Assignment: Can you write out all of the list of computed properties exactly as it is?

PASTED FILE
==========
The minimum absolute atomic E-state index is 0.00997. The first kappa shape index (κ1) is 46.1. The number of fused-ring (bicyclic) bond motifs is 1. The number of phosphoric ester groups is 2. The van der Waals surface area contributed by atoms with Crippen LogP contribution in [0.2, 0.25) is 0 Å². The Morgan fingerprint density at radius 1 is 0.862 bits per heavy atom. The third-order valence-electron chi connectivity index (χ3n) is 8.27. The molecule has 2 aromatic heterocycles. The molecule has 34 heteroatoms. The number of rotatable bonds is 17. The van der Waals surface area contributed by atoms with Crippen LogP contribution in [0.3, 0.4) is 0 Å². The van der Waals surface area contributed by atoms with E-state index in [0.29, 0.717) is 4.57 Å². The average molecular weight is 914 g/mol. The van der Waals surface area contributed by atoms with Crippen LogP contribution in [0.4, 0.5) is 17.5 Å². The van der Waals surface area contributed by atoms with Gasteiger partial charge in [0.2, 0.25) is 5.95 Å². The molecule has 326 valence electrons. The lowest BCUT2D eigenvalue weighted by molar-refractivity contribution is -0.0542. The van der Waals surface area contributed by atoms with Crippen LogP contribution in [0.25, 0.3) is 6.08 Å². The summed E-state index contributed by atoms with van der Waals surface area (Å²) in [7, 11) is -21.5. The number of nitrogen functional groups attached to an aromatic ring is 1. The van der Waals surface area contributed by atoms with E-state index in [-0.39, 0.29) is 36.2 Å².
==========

The minimum absolute atomic E-state index is 0.00997. The first kappa shape index (κ1) is 46.1. The number of fused-ring (bicyclic) bond motifs is 1. The number of phosphoric ester groups is 2. The van der Waals surface area contributed by atoms with Crippen LogP contribution in [0.2, 0.25) is 0 Å². The Morgan fingerprint density at radius 1 is 0.862 bits per heavy atom. The third-order valence-electron chi connectivity index (χ3n) is 8.27. The molecule has 2 aromatic heterocycles. The molecule has 34 heteroatoms. The number of rotatable bonds is 17. The van der Waals surface area contributed by atoms with Crippen LogP contribution in [0.3, 0.4) is 0 Å². The van der Waals surface area contributed by atoms with E-state index in [0.29, 0.717) is 4.57 Å². The average molecular weight is 914 g/mol. The van der Waals surface area contributed by atoms with Crippen LogP contribution in [0.4, 0.5) is 17.5 Å². The van der Waals surface area contributed by atoms with Gasteiger partial charge in [0.2, 0.25) is 5.95 Å². The molecule has 326 valence electrons. The lowest BCUT2D eigenvalue weighted by molar-refractivity contribution is -0.0542. The van der Waals surface area contributed by atoms with Crippen LogP contribution in [0.25, 0.3) is 6.08 Å². The summed E-state index contributed by atoms with van der Waals surface area (Å²) in [7, 11) is -21.5. The number of nitrogen functional groups attached to an aromatic ring is 1. The van der Waals surface area contributed by atoms with E-state index in [-0.39, 0.29) is 36.2 Å².